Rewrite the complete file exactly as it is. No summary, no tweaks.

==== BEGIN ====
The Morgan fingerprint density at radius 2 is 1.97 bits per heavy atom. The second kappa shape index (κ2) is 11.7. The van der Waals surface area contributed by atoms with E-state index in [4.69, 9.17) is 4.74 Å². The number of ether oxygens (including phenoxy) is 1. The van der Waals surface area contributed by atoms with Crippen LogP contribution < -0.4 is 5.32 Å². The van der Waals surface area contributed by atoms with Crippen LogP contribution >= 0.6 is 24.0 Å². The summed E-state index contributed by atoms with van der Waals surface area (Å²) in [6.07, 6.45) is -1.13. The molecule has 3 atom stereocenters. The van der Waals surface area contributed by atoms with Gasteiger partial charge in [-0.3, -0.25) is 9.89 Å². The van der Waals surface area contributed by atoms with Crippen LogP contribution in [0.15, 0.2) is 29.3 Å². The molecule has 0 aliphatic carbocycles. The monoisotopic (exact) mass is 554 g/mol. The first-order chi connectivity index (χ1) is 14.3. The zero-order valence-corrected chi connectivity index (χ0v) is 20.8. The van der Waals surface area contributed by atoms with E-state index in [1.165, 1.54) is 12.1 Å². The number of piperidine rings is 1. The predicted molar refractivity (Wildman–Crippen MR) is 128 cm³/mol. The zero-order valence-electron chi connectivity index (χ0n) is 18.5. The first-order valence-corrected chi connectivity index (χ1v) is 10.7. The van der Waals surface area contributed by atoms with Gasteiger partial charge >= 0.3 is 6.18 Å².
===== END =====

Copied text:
The Morgan fingerprint density at radius 2 is 1.97 bits per heavy atom. The second kappa shape index (κ2) is 11.7. The van der Waals surface area contributed by atoms with E-state index in [4.69, 9.17) is 4.74 Å². The number of ether oxygens (including phenoxy) is 1. The van der Waals surface area contributed by atoms with Crippen LogP contribution < -0.4 is 5.32 Å². The van der Waals surface area contributed by atoms with Crippen LogP contribution >= 0.6 is 24.0 Å². The summed E-state index contributed by atoms with van der Waals surface area (Å²) in [6.07, 6.45) is -1.13. The molecule has 3 atom stereocenters. The van der Waals surface area contributed by atoms with Gasteiger partial charge in [-0.3, -0.25) is 9.89 Å². The van der Waals surface area contributed by atoms with Crippen LogP contribution in [0.15, 0.2) is 29.3 Å². The molecule has 0 aliphatic carbocycles. The monoisotopic (exact) mass is 554 g/mol. The first-order chi connectivity index (χ1) is 14.3. The zero-order valence-corrected chi connectivity index (χ0v) is 20.8. The van der Waals surface area contributed by atoms with E-state index in [1.165, 1.54) is 12.1 Å². The number of piperidine rings is 1. The predicted molar refractivity (Wildman–Crippen MR) is 128 cm³/mol. The zero-order valence-electron chi connectivity index (χ0n) is 18.5. The first-order valence-corrected chi connectivity index (χ1v) is 10.7. The van der Waals surface area contributed by atoms with Gasteiger partial charge >= 0.3 is 6.18 Å².